Republican presidential nominee Donald Trump on Thursday blasted Democratic opponent Hillary Clinton for what he said was a failed tenure as secretary of state while pledging to "defeat the barbarians of ISIS" if elected president.
In his speech accepting the nomination on the last day of the Republican National Convention in Cleveland, the real estate mogul and reality television star criticized President Barack Obama's record in the Middle East and Africa when Clinton was a cabinet secretary from 2009 to 2013.
"America is far less safe -- and the world is far less stable -- than when Obama made the decision to put Hillary Clinton in charge of America's foreign policy," he said.
"I am certain it is a decision he truly regrets," he added. "Her bad instincts and her bad judgment -- something pointed out by Bernie Sanders -- are what caused the disasters unfolding today. Let's review the record: In 2009, pre-Hillary, ISIS was not even on the map."
That was one of three references to the Islamic State in Iraq and Syria, the al-Qaida-inspired terrorist group that took over territory in both countries following the U.S. withdrawal of troops from Iraq in 2011, in Trump's more than hour-long speech.
Obama later reversed course and sent American troops and commandos back into Iraq -- and into Syria -- to combat the militants. To date, the president has approved a force level of more than 4,600 service members in Iraq -- and Army Gen. Joseph Votel, the head of Central Command, this week signaled that number may still increase.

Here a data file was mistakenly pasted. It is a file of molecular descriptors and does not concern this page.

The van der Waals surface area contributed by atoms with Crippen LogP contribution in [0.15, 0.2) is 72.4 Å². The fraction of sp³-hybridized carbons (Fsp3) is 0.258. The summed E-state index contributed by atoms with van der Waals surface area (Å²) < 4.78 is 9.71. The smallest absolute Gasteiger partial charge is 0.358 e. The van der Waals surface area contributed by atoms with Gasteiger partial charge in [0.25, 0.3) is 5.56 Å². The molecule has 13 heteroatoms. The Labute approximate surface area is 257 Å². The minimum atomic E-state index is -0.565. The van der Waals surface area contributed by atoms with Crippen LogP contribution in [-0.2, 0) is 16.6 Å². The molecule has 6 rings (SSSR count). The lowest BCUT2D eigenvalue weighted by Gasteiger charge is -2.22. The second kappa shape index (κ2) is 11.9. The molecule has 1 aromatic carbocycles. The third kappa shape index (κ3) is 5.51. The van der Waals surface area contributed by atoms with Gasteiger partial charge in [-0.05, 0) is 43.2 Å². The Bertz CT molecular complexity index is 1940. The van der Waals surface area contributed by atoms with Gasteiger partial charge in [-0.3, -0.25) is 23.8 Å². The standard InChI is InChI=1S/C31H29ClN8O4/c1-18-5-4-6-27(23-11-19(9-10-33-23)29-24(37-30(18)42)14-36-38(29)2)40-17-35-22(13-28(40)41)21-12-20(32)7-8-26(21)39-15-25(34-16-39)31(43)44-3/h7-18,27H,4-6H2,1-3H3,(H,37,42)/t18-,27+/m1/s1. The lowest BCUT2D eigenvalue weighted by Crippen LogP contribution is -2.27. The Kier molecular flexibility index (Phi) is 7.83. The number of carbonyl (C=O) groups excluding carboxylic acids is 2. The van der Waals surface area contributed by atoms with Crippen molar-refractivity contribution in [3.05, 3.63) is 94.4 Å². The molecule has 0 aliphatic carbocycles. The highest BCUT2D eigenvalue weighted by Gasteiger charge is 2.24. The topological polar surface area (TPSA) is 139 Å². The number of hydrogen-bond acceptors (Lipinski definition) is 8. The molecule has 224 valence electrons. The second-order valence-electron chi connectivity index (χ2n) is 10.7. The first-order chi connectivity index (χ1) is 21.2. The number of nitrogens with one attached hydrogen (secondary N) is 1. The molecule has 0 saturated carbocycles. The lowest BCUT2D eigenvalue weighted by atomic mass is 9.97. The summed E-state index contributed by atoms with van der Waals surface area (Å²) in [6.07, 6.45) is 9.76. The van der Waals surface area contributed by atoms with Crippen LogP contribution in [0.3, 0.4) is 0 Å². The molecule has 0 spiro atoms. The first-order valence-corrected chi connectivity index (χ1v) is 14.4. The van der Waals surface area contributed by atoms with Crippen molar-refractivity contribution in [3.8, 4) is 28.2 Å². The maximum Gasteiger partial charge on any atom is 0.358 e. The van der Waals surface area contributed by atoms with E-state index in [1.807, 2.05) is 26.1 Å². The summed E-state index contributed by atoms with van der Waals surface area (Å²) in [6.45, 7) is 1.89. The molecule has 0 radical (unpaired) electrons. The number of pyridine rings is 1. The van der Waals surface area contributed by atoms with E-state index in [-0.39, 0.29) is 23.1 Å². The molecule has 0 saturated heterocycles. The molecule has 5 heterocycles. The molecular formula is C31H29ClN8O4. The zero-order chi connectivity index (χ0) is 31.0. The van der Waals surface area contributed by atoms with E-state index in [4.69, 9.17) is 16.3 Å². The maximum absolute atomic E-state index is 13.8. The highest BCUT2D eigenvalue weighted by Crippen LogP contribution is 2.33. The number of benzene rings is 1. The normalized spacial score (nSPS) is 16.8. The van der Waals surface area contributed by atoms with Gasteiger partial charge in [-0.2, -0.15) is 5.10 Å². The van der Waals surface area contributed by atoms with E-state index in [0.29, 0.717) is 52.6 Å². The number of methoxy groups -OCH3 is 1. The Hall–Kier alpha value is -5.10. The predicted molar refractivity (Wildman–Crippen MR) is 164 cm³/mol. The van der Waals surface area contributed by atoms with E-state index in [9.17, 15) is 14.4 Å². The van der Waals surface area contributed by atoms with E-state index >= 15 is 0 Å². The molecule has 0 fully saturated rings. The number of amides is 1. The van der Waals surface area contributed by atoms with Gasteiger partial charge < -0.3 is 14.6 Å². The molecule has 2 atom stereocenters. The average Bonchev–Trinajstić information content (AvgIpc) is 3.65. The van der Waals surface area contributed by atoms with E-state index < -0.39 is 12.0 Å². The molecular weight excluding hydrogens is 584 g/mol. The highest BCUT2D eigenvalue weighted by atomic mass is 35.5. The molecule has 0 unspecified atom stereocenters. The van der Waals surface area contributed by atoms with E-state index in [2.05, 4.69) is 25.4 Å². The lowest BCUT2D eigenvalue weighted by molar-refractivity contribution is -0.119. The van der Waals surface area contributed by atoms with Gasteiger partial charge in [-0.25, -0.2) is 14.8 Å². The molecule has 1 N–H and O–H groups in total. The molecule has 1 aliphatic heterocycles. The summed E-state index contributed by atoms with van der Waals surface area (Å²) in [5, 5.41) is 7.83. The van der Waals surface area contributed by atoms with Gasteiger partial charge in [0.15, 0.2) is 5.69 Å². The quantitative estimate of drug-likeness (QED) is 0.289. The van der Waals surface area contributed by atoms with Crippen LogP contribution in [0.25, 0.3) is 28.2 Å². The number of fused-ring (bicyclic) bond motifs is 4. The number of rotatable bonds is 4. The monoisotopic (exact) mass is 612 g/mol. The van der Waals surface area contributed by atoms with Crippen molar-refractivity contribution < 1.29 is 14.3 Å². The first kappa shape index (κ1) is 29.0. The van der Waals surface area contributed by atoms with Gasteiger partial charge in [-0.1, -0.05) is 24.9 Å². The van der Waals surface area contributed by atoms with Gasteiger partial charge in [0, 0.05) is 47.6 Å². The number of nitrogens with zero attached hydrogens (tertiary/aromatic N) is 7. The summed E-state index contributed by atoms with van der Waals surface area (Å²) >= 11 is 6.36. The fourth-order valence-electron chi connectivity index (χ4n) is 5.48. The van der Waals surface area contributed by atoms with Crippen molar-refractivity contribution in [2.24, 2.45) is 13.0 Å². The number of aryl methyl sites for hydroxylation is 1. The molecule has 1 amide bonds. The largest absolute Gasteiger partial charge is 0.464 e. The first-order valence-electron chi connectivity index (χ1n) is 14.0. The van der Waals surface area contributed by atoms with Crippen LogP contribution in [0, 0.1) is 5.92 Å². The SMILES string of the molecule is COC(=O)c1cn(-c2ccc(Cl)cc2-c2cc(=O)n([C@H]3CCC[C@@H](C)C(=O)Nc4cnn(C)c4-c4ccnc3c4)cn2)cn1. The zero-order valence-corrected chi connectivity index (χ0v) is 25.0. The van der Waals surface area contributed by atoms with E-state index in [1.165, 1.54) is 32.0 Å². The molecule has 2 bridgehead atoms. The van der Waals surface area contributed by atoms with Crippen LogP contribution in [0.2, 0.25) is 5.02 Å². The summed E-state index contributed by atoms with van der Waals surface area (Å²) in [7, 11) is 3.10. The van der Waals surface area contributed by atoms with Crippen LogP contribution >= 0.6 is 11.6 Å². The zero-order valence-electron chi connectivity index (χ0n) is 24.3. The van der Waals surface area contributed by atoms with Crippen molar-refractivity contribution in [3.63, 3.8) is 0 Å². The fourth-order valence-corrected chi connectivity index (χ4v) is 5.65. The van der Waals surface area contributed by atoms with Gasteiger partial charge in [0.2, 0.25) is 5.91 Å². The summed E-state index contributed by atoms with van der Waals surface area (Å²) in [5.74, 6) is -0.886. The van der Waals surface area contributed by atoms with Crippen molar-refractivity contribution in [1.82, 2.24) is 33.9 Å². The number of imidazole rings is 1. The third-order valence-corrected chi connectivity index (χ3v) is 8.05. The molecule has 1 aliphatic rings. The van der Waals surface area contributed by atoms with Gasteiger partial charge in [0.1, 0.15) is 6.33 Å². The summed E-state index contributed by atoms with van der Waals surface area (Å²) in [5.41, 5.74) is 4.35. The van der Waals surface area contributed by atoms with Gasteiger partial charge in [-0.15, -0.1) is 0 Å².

Trump made repeated reference to combating Islamic extremists, but also warned against overextending the military and "nation building."
"We must have the best intelligence gathering operation in the world," he said. "We must abandon the failed policy of nation building and regime change that Hillary Clinton pushed in Iraq, Libya, Egypt and Syria. Instead, we must work with all of our allies who share our goal of destroying ISIS and stamping out Islamic terror. This includes working with our greatest ally in the region, the State of Israel."
In a line that seemed to rebuke the policies of not just Obama and Clinton but also fellow Republican and former President George W. Bush, Trump said, "After fifteen years of wars in the Middle East, after trillions of dollars spent and thousands of lives lost, the situation is worse than it has ever been before."
Trump also referenced the 2012 attack on the U.S. diplomatic compound in Benghazi -- a repeated topic throughout the convention -- in which four Americans were killed, including Ambassador J. Christopher Stevens. "Our ambassador and his staff were left helpless to die at the hands of savage killers," he said.
Earlier in the week, Patricia Smith, the mother of Sean Smith, the U.S. foreign service information management officer who was among those killed in the Benghazi attacks, blamed Clinton for the tragedy. "I blame Hillary Clinton personally," she said. "She lied to me and then called me a liar," she added amid loud boos from the crowd.
Clinton has defended her response to the incident. "You know, look, I feel a great deal of sympathy for the families of the four brave Americans that we lost at Benghazi. And I certainly can't even imagine the grief that she has for losing her son," Clinton said during a debate in March, referring to Smith. "But she's wrong. She's absolutely wrong."